Arc’s first Science Fellow is Jingtian Zhou, Ph.D., who joins from Joseph Ecker’s laboratory at the Salk Institute and Howard Hughes Medical Institute, and earned his PhD in Bioinformatics and Systems Biology from the University of California, San Diego. Jingtian’s work is at the forefront of developing new algorithms that advance understanding of neural cell types, connectivities, and their development at the molecular resolution and whole-genome scale. His research aims to push forward the understanding of gene regulatory networks in complex diseases. While at Arc, he plans to combine genetic screening with single-cell multiomic approaches, conduct quantitative analyses of the interaction between epigenome and transcriptome during tissue development, and establish computational frameworks for modeling the effects of genetic variants on different molecular modalities
Growing Arc’s science community with Arc Innovation Investigator Program and Ignite Awards
Arc Innovation Investigators are researchers from partner universities—Stanford University, UC Berkeley, and UCSF—who receive $1 million in unrestricted funding over five years to pursue curiosity-driven, ambitious research. While maintaining their lab and position at their university, Innovation Investigators will be key contributors to Arc’s scientific community and have the opportunity to collaborate closely with Arc scientists. They will also benefit from access to Arc’s equipment, technology, and facilities, as well as community building and scientific events at Arc. The Program facilitates high-cadence scientific interactions among Innovation Investigators and Core Investigators, creating further channels for impactful discovery.
The Innovation Investigators are:
Zhenan Bao, Ph.D., K.K. Lee Professor of Chemical Engineering and by courtesy, of Chemistry and Materials Science and Engineering at Stanford University
The Bao Lab is a multidisciplinary team of chemical engineers, chemists, material scientists, mechanical engineers, electrical engineers and bioengineers. They develop flexible and stretchable materials, sensors, actuators, integrated circuits and energy devices inspired by properties and functions of human skin. The aim is to invent tools to enable seamless bidirectional communication between human and surroundings. This will allow them to develop effective treatment methods for neurological disorders.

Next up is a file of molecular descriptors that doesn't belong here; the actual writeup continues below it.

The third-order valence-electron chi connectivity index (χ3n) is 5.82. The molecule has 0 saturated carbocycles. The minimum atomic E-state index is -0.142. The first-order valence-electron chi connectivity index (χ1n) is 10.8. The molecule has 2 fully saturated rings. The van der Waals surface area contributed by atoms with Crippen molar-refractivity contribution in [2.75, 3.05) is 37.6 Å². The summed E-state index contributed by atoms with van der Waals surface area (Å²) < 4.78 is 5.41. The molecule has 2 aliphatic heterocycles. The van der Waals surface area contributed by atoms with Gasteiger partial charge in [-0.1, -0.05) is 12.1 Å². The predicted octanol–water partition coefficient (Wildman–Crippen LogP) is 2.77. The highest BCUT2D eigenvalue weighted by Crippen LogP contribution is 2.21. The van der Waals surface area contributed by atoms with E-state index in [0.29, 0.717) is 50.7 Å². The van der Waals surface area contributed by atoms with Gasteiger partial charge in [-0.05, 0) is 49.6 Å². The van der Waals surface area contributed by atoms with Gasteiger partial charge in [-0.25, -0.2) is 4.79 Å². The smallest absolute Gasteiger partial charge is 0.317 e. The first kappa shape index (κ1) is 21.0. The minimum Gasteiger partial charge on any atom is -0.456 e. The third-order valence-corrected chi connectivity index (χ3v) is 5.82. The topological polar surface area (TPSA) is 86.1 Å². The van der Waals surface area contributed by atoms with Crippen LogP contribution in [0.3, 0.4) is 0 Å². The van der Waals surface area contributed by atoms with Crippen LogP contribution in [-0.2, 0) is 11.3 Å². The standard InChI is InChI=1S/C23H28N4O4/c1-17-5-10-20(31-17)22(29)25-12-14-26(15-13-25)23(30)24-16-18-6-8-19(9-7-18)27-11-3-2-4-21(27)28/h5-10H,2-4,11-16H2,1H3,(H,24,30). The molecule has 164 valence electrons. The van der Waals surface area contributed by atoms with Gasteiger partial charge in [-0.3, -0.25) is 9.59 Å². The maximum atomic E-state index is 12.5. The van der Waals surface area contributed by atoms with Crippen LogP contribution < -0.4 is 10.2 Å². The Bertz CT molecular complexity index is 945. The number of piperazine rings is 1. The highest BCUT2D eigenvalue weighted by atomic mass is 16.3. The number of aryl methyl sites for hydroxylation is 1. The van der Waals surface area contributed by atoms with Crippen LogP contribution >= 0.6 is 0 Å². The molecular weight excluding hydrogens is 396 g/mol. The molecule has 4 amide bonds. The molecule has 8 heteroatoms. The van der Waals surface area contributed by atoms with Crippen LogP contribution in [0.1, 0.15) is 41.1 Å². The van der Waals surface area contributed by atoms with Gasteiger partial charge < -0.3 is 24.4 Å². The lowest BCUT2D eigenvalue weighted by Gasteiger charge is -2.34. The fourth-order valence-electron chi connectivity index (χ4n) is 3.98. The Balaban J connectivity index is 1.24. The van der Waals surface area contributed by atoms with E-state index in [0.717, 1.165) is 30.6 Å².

Iain Clark, Ph.D., Assistant Professor of Bioengineering at UC Berkeley
Research in the Clark Lab combines multiple disciplines—molecular biology, microfluidics, engineering, and bioinformatics—to develop new single cell genomics tools. Current work focuses on understanding how HIV evades the immune system and elucidating cellular interactions that control neurologic diseases.
Nathanael Gray, Ph.D., Krishnan-Shah Family Professor of Chemical and Systems Biology at Stanford University
The Gray Lab develops first-in-class chemical probes that are used to gain new biological insights into cellular processes that drive cancer and other diseases, and to pharmacologically validate potential clinically relevant targets. The lab uses the tools of synthetic chemistry, protein biochemistry, and cancer biology to find and validate new methods for addressing anti-cancer targets – leading to impact in the areas of kinase inhibitor and degrader design and in circumventing drug resistance.
William Greenleaf, Ph.D., Professor of Genetics, and by courtesy, of Applied Physics at Stanford University
The Greenleaf Lab focuses on developing methods to probe both the structure and function of molecules encoded by the genome, as well as the physical compaction and folding of the genome itself. Their efforts are split between building new tools to leverage the power of high-throughput sequencing technologies and bringing these technologies to bear against basic biological questions by linking DNA sequence, structure, and function.
Brian Hie, Ph.D., incoming Assistant Professor in the Department of Chemical Engineering and Data Science at Stanford University